At the state capital on Monday the topic in the Senate Chambers was transparency. Specifically, how to increase trust between law enforcement and the public. A newly proposed bill could change the privacy landscape in California.
At this point in time, in California, law enforcement personnel records are protected.
Senate Bill 1286 would change that, making investigations into police shootings and other serious uses of force, public.
Supporters say, it's a simple way to increase trust, but police say it puts them in danger.
It's a complex, and often tense topic, how to repair the relationship between police and the public.
Senate Bill 1286 would give the public more information.
Senator Mark Leno of San Francisco introduced the legislation.
"Our civil society doesn't exist without the hard work of law enforcement officers and that trust needs to be there between the community and law enforcement," said Leno.
The bill would release more information about police shootings and use of force investigations. It would also address officer misconduct and even dishonesty.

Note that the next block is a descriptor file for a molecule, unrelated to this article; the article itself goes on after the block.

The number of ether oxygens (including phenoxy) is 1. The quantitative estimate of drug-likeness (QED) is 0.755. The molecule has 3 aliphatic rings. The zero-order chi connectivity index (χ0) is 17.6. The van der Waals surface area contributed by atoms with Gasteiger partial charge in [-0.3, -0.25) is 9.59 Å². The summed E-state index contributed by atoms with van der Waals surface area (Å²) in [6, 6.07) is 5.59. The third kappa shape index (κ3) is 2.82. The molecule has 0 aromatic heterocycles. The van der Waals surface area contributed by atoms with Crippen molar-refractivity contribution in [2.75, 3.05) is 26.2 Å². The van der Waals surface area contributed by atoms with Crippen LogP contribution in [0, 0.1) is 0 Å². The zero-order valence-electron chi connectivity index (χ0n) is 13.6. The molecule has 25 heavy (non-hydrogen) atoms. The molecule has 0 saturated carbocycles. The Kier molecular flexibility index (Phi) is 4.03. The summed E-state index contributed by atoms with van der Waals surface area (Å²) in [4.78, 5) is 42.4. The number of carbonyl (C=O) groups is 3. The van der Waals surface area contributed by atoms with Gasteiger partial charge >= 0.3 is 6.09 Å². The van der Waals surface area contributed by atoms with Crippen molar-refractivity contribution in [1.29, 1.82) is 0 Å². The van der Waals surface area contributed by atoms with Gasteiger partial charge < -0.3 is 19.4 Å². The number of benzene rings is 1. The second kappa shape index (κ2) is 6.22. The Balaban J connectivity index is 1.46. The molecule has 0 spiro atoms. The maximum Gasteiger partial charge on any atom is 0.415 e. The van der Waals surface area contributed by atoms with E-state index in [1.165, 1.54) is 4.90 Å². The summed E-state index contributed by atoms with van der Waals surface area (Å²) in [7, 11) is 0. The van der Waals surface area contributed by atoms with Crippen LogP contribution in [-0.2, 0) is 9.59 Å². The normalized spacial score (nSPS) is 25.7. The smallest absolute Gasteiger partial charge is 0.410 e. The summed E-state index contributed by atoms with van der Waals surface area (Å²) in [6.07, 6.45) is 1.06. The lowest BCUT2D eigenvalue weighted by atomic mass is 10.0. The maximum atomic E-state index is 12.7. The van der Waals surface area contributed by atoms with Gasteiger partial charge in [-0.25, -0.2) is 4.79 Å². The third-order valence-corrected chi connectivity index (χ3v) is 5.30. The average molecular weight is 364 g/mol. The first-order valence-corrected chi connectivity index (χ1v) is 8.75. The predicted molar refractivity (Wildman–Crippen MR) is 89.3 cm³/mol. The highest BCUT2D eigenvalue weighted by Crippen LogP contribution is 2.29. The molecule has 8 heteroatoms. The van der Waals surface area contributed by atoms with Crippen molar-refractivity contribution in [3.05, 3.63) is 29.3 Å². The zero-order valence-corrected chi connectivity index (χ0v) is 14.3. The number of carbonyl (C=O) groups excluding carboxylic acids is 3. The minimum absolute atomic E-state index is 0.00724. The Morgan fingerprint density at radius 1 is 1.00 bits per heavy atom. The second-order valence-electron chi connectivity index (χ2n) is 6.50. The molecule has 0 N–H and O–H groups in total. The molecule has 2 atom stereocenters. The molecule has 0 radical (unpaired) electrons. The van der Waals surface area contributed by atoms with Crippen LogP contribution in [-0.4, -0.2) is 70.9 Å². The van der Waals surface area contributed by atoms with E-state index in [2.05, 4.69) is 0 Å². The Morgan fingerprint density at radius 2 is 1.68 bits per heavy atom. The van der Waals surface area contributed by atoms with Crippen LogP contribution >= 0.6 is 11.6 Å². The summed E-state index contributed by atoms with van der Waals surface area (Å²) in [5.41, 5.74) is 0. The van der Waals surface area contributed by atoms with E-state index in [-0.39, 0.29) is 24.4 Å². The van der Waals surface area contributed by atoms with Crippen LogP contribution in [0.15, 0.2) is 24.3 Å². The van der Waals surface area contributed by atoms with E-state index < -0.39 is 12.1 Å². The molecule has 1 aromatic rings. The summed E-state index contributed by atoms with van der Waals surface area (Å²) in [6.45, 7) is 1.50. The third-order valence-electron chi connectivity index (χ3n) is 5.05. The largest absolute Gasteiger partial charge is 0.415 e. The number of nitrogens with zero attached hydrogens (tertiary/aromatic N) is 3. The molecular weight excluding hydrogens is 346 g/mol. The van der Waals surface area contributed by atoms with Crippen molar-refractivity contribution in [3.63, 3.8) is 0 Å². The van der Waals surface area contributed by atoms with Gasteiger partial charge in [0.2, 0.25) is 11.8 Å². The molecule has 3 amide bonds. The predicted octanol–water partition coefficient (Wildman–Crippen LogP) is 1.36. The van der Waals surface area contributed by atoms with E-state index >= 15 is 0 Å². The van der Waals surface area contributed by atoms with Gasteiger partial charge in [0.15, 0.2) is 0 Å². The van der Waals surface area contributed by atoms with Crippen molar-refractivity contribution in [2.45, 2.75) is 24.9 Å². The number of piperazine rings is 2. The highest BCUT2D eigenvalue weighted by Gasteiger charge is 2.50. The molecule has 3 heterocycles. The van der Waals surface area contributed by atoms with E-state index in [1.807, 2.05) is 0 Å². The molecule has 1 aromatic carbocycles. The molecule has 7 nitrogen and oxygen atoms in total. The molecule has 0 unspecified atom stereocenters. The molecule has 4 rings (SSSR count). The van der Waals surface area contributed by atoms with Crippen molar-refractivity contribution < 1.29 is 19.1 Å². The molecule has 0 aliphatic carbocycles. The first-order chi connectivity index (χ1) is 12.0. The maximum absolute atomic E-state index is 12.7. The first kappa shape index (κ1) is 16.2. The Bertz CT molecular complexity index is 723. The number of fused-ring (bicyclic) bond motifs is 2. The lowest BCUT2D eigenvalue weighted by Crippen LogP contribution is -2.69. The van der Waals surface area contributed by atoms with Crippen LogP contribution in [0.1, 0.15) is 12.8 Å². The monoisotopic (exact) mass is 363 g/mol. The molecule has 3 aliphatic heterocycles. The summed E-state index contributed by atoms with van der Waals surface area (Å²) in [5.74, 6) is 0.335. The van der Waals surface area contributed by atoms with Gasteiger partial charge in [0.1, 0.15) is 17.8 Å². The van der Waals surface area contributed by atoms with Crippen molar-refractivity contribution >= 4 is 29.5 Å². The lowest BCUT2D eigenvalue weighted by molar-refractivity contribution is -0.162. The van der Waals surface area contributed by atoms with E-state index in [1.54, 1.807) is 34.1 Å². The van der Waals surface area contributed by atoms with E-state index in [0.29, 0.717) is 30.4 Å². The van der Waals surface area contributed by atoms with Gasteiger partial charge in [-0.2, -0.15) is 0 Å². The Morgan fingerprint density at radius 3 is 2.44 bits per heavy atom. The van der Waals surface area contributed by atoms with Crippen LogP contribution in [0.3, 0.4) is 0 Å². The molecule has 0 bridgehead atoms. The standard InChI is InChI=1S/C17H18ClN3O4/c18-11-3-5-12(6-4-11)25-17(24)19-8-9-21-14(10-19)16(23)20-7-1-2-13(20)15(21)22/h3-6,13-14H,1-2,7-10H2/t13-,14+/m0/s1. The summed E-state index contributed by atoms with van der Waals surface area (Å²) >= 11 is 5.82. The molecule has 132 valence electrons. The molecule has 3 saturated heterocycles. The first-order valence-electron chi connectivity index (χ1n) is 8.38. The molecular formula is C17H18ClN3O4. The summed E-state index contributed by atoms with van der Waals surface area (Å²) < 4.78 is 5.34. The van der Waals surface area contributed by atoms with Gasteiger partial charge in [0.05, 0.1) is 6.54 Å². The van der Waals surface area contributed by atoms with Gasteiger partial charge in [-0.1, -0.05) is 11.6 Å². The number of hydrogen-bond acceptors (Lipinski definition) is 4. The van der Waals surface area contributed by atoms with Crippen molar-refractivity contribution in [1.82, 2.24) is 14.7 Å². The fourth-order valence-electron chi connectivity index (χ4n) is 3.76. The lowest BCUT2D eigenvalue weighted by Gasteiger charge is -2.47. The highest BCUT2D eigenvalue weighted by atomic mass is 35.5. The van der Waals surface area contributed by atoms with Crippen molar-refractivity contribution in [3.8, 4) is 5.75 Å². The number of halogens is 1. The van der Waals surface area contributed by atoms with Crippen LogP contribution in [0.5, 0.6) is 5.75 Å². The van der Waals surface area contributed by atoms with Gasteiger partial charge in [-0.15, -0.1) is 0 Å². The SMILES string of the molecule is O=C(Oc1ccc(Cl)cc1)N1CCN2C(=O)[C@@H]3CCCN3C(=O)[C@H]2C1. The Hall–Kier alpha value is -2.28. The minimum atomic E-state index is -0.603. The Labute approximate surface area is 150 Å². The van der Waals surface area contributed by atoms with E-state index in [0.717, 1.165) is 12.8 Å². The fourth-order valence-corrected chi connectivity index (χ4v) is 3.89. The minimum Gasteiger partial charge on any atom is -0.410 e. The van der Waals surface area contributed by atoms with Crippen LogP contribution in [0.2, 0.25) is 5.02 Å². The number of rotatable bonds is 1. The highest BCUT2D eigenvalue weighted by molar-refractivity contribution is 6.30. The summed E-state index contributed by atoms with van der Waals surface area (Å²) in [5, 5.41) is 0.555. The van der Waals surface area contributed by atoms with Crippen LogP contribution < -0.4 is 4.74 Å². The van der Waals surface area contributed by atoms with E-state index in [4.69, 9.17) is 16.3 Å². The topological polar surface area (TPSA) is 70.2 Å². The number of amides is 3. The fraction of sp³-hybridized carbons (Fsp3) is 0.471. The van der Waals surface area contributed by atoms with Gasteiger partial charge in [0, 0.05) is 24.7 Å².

"The understanding being that when there is trust, safety follows," said Leno.
Not everyone agrees. The Sacramento Police Officer's Association says giving the public access to investigations is dangerous.
Timothy Davis, the President of the Sacramento Police Officer's Association says the union does not support the bill.
"We don't release those investigations until the process is completed, and when you start leaking information early it undermines the investigation process," said Davis.
With police distrust at an all time high, supporters of the bill say it's a way to hold law enforcement accountable.
Jim Ewert is with the California Newspaper's Association. He is among supporters of the bill.
"In order for law enforcement to do its job effectively, the public has to buy in," said Ewert. "They have to have that trust, and this goes a long way towards promoting that."
The police union says it wasn't asked to help with the construction of the bill.